Understanding a character’s size in relation to the space around them also adds to the environment being communicated. With such descriptions, we can react as objects are near the character or further away. With external environments, the size of the world gives us an idea about the scope of the narrative. One environment might indicate a long journey that is ahead (a road that stretches out for miles before a character) while another might indicate an intimate internal journey (inside the cabin of a stagecoach). In Black Panther, the tall waterfalls we see in some scenes, indicate the vast power and expanse of Wakanda, even though we don’t see much of the country in the story.
Obstacles in the Environment
Obstacles are a key part of the conflict in any story. While many times these obstacles are ideas, people, or even the words spoken against a character, it is also often necessary to incorporate actual obstacles into the environment of your script. These obstacles may be quite literal in their meaning and are also sometimes metaphorical for a much larger obstacle the character is trying to overcome. In Tomb Raider, Laura Croft encounters a number of obstacles she must climb over, battle past, and destroy completely.
However, some of the obstacles become metaphors for the distance between her and her father. Rocks or large trees in a character’s path are commonly used in many stories. However, finding unique and clever ways to portray obstacles causes the viewer to think on deeper levels, unpacking the layers that writers take time to craft into their narratives.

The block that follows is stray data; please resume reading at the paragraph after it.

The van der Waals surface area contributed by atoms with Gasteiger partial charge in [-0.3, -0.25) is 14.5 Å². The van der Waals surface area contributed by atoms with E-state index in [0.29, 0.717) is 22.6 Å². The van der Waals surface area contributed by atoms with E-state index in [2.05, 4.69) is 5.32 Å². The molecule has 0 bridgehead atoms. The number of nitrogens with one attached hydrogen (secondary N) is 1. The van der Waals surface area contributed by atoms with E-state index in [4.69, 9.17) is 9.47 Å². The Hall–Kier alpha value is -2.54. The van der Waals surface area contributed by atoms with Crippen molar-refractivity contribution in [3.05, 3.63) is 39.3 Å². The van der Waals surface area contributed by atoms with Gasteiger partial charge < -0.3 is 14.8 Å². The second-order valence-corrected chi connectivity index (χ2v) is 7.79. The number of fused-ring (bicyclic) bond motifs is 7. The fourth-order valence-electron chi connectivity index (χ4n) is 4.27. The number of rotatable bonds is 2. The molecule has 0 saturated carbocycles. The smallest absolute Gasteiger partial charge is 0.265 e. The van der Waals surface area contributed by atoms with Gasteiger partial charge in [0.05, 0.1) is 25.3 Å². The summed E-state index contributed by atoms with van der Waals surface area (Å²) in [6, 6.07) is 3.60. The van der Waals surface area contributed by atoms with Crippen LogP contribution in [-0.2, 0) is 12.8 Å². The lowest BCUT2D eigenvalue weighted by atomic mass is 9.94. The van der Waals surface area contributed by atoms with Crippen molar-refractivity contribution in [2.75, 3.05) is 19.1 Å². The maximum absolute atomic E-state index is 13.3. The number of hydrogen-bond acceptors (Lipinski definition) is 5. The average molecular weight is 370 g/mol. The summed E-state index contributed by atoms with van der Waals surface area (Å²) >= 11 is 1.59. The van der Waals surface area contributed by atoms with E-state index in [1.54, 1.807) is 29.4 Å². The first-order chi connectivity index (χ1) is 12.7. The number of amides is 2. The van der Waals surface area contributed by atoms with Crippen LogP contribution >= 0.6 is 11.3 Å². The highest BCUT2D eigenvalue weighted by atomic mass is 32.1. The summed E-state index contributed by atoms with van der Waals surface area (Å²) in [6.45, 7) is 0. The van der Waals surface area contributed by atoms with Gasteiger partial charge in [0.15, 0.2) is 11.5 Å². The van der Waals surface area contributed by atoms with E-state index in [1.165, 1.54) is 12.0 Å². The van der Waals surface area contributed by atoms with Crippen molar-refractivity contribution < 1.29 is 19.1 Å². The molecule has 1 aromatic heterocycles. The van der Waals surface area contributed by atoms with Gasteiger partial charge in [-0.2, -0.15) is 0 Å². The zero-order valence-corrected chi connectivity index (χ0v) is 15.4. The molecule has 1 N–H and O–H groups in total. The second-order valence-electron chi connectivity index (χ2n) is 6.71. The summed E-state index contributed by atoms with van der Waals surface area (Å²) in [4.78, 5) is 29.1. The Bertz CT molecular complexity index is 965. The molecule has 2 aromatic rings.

Props in the Environment
In the same way that obstacles can beset a character’s journey, certain props can become tools in assisting them. Other props can give a character business to occupy them while they deliver lengthy monologues or attempt to avoid eye contact with another character. Certain environments lend themselves to useful props to incorporate into your story. For example, restaurants offer up toothpicks, flatware, and salt shakers – all of which have been used to engage characters further into their environments – and give the actors an action to do other than just speak.
Like many of the other suggestions above, the key to successfully using props in your story is motivating them, giving them meaning, and being deliberate about their use. The spoon and tea cup in Get Out have a practical meaning in the scene where we initially see them. They also give the actor organic business to perform. And brilliantly, they also become significant to the plot of the story. Finally, they also offer us a metaphor for the psychological frustration of African Americans dealing with racism in a cycle that seems never-ending and repetitious, much like the spoon rotating around the rim of that teacup.
John Bucher is a writer, speaker, and story consultant based out of Los Angeles. He is the author of several books including The Inside Out Story and Master of the Cinematic Universe: The Secret Code to Writing in the New World of Media. He has written for entities ranging from HBO to U.S. Ambassadors. He teaches at The LA Film Studies Center and has conducted story seminars on five continents. He can be reached on Twitter @johnkbucher and through his site, tellingabetterstory.com.